Along with getting my hair colored on the holiday, I also picked up our week's worth of groceries. (I still love and adore and could marry curbside pick up.) I did the meal planning and other than milk (which Gervais had to get last night because 2018 Frozen Tundra SA) we are set. The family drank hot chocolate this morning. We ate a hardy breakfast of cinnamon rolls (from a can people don't get too excited) and bacon.

Half extra crispy, half a bit limp.

When will we ever figure out how to cook bacon in the oven. We've tried different temps -- 400 degrees, 415 degrees, 425 degrees and even dropped to 375 degrees mid-cook. We've tried different times -- 15 minutes, 20 minutes and moved to 12 minutes and then babysat every three minutes.

Why do we make our bacon in the oven . . . because frying it up in the pan is messy and requires full attention. You know what frying in the pan also does -- gives you crispy bacon.

Now, we have a plate sitting beside the stove with three pieces of the limp and one super crisp (read: burned).

I'm thinking this bacon will be a part of my lunch tomorrow (if the roads clear). I'm already talking about tomorrow and the people in my house aren't having it. They like resting in the no-school zone. I do, too, but I'm a planner. I know we have to pack lunches tomorrow. We have to finish up the tic tac toe homework so we don't work on it tomorrow. We need to do laundry and pack for the journey back to school.

We need to email our advisor about the class schedule because I just heard my son exclaim, "I still don't understand how introduction to drama can be my second English.' Add to that, "I think my landscape architecture class will be interesting."

What's that for, I ask. The response was along the lines of not sure.

"I'm going to email my advisor in a few minutes when my laptop charges up."

(FYI: I'm typing on a laptop. I could email that advisor. I want to email that advisor. I want to call that advisor.)

School starts Thursday.

We have no school today.

We have limp bacon.

We have a fire going.

We have Netflix.

We have technology.

I have two work calls about to kick off my afternoon.

Lunch break is over.

Internship requests are just beginning.

Como puedo obtener credito espanol?

Saturday, January 6, 2018

Christmas Tree Storage and Cast Care

It's January 6 and I ordered our holiday cards. Shutterfly had a discount so I went ahead and ordered. The card is clever. It indicates we are late with Christmas cheer, but right on time for new year's wishes. Well, right on time after we receive the delivery around January 20. And, then I address the cards and then find stamps and then mail. Happy Spring, all.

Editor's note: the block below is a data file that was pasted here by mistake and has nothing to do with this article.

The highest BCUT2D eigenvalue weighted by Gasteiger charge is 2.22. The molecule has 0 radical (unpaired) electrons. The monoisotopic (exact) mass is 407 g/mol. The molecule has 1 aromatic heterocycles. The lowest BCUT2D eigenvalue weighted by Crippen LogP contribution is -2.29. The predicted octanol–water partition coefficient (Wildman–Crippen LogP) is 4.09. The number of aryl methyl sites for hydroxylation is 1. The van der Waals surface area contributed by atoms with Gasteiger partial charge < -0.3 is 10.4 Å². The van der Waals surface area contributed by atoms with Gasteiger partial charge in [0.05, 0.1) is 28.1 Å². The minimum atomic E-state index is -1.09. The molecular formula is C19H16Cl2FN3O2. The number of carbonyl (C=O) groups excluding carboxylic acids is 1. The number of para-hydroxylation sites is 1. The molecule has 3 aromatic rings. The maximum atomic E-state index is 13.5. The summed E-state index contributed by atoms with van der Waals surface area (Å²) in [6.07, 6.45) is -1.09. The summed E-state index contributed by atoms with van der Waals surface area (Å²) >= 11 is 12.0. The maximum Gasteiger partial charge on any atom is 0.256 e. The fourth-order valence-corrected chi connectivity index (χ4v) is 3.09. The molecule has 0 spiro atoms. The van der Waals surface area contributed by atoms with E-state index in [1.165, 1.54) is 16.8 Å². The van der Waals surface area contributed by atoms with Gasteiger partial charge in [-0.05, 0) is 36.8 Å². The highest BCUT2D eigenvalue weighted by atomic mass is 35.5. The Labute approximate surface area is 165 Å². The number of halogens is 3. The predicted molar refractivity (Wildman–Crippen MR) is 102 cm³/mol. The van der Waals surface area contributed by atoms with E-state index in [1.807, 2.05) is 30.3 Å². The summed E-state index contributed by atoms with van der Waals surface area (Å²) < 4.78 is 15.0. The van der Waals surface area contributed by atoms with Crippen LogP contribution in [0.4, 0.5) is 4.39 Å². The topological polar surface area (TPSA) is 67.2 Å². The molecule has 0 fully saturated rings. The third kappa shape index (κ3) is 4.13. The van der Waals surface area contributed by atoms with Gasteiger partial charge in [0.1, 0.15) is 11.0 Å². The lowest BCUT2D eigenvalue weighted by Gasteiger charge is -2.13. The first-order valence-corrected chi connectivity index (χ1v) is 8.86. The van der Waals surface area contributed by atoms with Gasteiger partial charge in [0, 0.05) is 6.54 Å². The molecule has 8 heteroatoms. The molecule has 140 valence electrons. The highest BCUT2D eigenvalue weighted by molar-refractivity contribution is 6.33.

Last year we didn't get a card mailed. The gift of cooperation didn't make it into my stocking so the pictures had more grimace than glee. Initially, I struggled with not sending out a card. I think we have sent one every year since we've had children (maybe, I can't remember, I'm old now). Then, I filed it away as it was OK and moved on.

We took this year's picture Christmas Eve on our way to dinner. We adjusted our Christmas Eve schedule this season with a 9:30 a.m. church service, mid-day shopping and an early El Jarro dinner. I worked off the margaritas while wrapping gifts (and running out of tape -- thank goodness my sister lives a couple of houses down).

This holiday season felt a bit different than those in the past. The two trips took up time that might have been used for preparing and shopping. Chris worked a lot over the break. Camille had gymnastics practice regardless of holidays and I had work trips up until the end of the year. We still ate more than we should, introduced new and exciting cocktails, enjoyed time with friends and family, but it was different.

At least I planned for the holiday card picture. Fourth part planning at it's best. Oh, and we fit in a visit to Santa. And, yeah, we went to Colorado a few days before Christmas to visit our dear friends and surprise the girls' best friend on her birthday.

We had such a fun time. The girls played and we explored Colorado Springs. It is a beautiful place. Now, fourth part planning is being dedicated to figuring out a summer trip back. That will have to fit into gymnastics training because summer is when we start our season.

Which has been interrupted by a distal fibula Salter Harris 2 fracture. And, a cast.